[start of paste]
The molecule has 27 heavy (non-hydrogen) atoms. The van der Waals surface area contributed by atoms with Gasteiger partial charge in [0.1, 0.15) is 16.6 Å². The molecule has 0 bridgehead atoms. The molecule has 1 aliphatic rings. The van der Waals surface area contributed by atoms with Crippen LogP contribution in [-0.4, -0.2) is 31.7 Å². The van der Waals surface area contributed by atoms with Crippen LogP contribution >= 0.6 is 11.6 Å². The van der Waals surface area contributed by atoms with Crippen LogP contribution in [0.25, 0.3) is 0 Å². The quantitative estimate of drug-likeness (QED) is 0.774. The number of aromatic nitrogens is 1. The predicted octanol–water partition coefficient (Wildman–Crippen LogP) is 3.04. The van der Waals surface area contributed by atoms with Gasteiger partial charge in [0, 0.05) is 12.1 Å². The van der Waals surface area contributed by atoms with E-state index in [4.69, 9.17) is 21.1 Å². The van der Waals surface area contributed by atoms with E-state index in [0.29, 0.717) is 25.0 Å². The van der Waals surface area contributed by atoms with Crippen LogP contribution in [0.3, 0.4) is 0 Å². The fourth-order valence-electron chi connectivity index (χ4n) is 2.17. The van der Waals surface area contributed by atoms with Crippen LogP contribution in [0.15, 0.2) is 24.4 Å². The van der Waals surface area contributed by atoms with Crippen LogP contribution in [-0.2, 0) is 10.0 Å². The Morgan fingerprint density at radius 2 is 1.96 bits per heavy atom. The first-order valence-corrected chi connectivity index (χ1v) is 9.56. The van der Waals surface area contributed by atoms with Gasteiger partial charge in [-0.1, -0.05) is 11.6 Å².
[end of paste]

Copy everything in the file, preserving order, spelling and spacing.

The molecule has 27 heavy (non-hydrogen) atoms. The van der Waals surface area contributed by atoms with Gasteiger partial charge in [0.1, 0.15) is 16.6 Å². The molecule has 0 bridgehead atoms. The molecule has 1 aliphatic rings. The van der Waals surface area contributed by atoms with Crippen LogP contribution in [-0.4, -0.2) is 31.7 Å². The van der Waals surface area contributed by atoms with Crippen LogP contribution >= 0.6 is 11.6 Å². The van der Waals surface area contributed by atoms with Crippen LogP contribution in [0.25, 0.3) is 0 Å². The quantitative estimate of drug-likeness (QED) is 0.774. The number of aromatic nitrogens is 1. The predicted octanol–water partition coefficient (Wildman–Crippen LogP) is 3.04. The van der Waals surface area contributed by atoms with Gasteiger partial charge in [0, 0.05) is 12.1 Å². The van der Waals surface area contributed by atoms with E-state index in [4.69, 9.17) is 21.1 Å². The van der Waals surface area contributed by atoms with E-state index in [0.29, 0.717) is 25.0 Å². The van der Waals surface area contributed by atoms with Crippen LogP contribution in [0.3, 0.4) is 0 Å². The fourth-order valence-electron chi connectivity index (χ4n) is 2.17. The van der Waals surface area contributed by atoms with Crippen LogP contribution in [0.15, 0.2) is 24.4 Å². The van der Waals surface area contributed by atoms with Crippen LogP contribution in [-0.2, 0) is 10.0 Å². The Morgan fingerprint density at radius 2 is 1.96 bits per heavy atom. The first-order valence-corrected chi connectivity index (χ1v) is 9.56. The van der Waals surface area contributed by atoms with Gasteiger partial charge in [-0.1, -0.05) is 11.6 Å².